Speaker of the House Paul Ryan (L) and House Ways and Means Committee Chairman Rep. Kevin Brady appear at news conference in Nov. 16, 2017, after the passage of a tax overhaul. On Monday, House Republicans released a 297-page tax bill that includes fixes to last year's legislation. Photo by Erin Schaff/UPI | License Photo
Nov. 27 (UPI) -- U.S. House Republicans on Monday night unveiled a tax bill they plan to seek passage during the lame-duck session of Congress this week.
Legislators are returning from their Thanksgiving recess this week and are scheduled to adjourn on Dec. 13. The Democrats will take over the House when the 116th Congress convenes in January.
The 297-page tax bill is titled the Retirement, Savings, and Other Tax Relief Act of 2018. It renews expired tax provisions, addresses glitches in the Tax Cuts and Jobs Act passed last year, and improved savings- and retirement-related tax provisions.
"This broad, bipartisan package builds on the economic successes we continue to see throughout our country," outgoing Ways and Committee Chairman Kevin Brady, R-Texas, said in a news release. "The policy proposals in this package have support of Republicans and Democrats in both chambers. I look forward to swift action in the House to send these measures to the Senate."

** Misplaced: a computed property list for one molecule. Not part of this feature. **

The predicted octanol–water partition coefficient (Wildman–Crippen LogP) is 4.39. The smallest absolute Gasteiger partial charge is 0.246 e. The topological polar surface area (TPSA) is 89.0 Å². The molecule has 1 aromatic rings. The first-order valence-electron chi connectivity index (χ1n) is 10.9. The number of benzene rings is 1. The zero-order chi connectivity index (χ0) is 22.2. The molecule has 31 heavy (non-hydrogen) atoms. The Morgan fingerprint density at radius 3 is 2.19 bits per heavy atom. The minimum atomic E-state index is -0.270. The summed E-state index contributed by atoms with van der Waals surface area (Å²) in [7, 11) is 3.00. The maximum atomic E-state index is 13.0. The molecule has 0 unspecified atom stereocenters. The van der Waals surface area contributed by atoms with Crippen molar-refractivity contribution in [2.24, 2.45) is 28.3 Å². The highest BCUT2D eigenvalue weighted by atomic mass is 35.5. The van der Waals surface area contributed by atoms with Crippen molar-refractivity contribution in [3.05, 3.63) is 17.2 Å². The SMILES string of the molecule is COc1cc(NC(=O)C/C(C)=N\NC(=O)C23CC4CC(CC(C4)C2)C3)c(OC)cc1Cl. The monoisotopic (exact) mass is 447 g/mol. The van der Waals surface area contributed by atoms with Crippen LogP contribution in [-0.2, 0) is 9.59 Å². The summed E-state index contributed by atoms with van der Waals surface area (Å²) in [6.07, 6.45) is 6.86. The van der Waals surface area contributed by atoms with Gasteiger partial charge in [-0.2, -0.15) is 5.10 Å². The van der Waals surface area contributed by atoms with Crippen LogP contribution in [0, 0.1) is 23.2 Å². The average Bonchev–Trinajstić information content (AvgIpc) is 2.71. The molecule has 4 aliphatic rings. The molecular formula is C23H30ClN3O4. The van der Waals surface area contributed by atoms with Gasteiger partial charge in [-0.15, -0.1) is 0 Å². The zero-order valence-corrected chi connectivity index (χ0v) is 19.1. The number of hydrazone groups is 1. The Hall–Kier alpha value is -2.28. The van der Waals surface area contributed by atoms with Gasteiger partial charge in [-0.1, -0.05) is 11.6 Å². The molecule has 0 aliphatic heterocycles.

A Republican aide told The Hill the tax package will likely receive a House floor vote later this week.
Although the Republicans have enough votes for passage in the House, it would need 60 votes to be approved the Senate. The Republicans have a 51-49 edge over the Democrats in the upper chamber.
Hours before the GOP released the bill, Sen. Ron Wyden, of Oregon, the ranking Democrat on the Finance Committee, said in a Politico report the House GOP "are not negotiating with Democrats."
"The first time Finance Committee Dems saw Brady's legislation was in his press release," Wyden spokeswoman Rachel McCleery posted on Twitter on Monday night. "There was no communication from his staff, including a heads up that something was coming. That is not how you negotiate."
The expired tax provisions, which are known as "extenders," deal with energy and one killing the tax triggered when people have mortgage debt forgiven.
Also some glitches in last year's tax law rewrite include ones related to Real Estate Investment Trust dividends, certain residential rental projects and some effecting the retail industry.
The bill also provides tax relief for victims of Hurricane Florence, Hurricane Michael, California wildfires, and storms and volcanoes in the Pacific.